Historic Landscape Characterisation

Bala and Llyn Tegid - Area 16 Fieldscape north of Llyn Tegid (PRN 24716)

 

 

 

Historic background

Details relating to the history of this extensive area are few. Fenton (1804) reports on the view across the lake from Y Fachddreiniog: the first ridge of hills bounding the lake is not very high, and is composed of fields, meadows, pasture and cornfields.

Llanycil tithe map (1842) covers the area north of the lake, including Bala itself (area 02). It is fairly detailed and shows a more intricate pattern of small fields around Llanycil church (with its rectangular churchyard) than survives today, while the field pattern to the south-west (towards area 15), which comprised larger fields, remains largely unchanged. There is very little settlement, and that is also largely as shown on the tithe map, except for a cluster of c. 4 houses around the small crossroads at Llanycil, where a lodge, apparently pre-dating Bryntegid (built in 1849 as Victorian gentleman’s residence), is dated 1838.

On Craig y Fron are the remains of impressive caverns with stone pillar supports (SH919365). Stone was quarried here for the construction of Capel Tegid and other prominent buildings in Y Bala (Berry, 2004, 2).

The character of the area remains largely unchanged from the picture presented by the 1946 RAF vertical aerial photographs (106G/UK 1468 2472, 4363): the lower part of the area was characterised by trees and small pockets of woodland (by the lake and up to the road from Llanycil to Cyffdy, and around Cerrig-llwydion and especially to the south-west including Nurse Cae Seren and around Coed Cerrig-llwydion), while above that line is treeless. The fields around Moel-y-garnedd uchaf are unchanged, as are those in the area down to Cefn Bodig (large irregular fields). The character in the south-west part of the area is more 'remote': here, there is no settlement and no trees, just bare fields. The land appears to be pasture. Plas Moel y Garnedd stands out, while Eryl Aran seems to be surrounded by trees and garden: Fronfeuno also appears to be significant. All of these houses are early 19th-century 'gentleman's estates' (E Thomas, pers comm). Further south, Gwernhefin is instantly recognisable, and the fields to north-west (large and irregular) retain the same character. This area, devoid of other settlement, might represent the extent of the former monastic lands.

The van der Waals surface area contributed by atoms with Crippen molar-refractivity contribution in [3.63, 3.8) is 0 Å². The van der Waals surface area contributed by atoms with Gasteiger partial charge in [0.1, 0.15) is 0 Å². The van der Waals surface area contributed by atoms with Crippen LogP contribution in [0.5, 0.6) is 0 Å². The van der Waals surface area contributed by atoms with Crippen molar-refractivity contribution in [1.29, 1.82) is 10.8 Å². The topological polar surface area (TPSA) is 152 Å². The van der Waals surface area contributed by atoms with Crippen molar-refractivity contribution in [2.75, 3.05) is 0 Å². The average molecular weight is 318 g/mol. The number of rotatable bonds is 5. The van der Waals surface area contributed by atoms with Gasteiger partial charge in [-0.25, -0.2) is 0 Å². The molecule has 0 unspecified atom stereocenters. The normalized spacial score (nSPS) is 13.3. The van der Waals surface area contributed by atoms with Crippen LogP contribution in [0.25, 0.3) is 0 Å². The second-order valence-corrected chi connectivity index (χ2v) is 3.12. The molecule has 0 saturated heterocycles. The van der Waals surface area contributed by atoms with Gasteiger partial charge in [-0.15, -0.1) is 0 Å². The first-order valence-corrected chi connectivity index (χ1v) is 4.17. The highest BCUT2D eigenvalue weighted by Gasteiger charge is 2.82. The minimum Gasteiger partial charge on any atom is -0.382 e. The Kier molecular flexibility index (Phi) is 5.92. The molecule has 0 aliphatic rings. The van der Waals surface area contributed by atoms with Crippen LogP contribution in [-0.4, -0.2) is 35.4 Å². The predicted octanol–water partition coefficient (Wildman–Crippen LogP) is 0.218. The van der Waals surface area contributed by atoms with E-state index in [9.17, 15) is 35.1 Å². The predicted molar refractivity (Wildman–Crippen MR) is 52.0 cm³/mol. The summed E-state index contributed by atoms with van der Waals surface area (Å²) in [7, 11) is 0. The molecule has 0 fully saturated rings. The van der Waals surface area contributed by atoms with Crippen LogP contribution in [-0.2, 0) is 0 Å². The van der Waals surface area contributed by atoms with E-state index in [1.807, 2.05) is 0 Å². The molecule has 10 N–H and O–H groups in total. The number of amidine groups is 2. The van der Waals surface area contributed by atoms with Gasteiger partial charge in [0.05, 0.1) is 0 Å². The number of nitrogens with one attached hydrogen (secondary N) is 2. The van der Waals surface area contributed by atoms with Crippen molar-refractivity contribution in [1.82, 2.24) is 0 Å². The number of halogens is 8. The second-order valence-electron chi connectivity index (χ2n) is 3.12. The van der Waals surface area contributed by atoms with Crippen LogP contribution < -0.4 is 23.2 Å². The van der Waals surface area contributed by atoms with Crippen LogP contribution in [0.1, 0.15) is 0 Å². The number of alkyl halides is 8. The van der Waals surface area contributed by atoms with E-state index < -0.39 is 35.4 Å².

The 1957 RAF vertical aerial photographs (58/2122/145-53 (Flight 22) 12/03/1957) show a very definite appearance of former estate land in the area between Llanycil church, Bryn-du and Plas Moel-y-garnedd, while one photograph (58/2122/145 (Flight 21) 12/03/1957) shows a field east of Lon as having small strips which could be horticultural allotments.

The monastic mill recorded here is likely to have been situated under the modern farm (Gwernhefin) rather than on the Afon Llafar itself, as the water course leading to it is very straight and comes directly down across the contour just north of the farm.

Key historic landscape characteristics

Eighteenth- and 19th -century fieldscapes, scattered settlement

The irregular fieldscapes here are largely unchanged since the 1840s tithe map. The fields are all down to pasture and are situated on a sloping, south-facing hillside with numerous clumps of trees redolent of former parkland. As with other areas hereabouts, the boundaries that exist comprise hedges and trees (where they have not been replaced by modern post-and-wire fences). Gwernhefin is a Regency/gentry farm, but one of the more interesting features is the 1950s' terrace of south-facing houses (probably built by Sidney Colwyn Foulkes) in the small clustered hamlet of Lon, with their unusual rear porches. A sheet-metal outbuilding among the few farms here is also worthy of note.

Back to Bala and Llyn Tegid Landscape Character Map

 

Visit our social network sites
Ymwelwch a'n safleoedd rhwydwaith cymdeithasol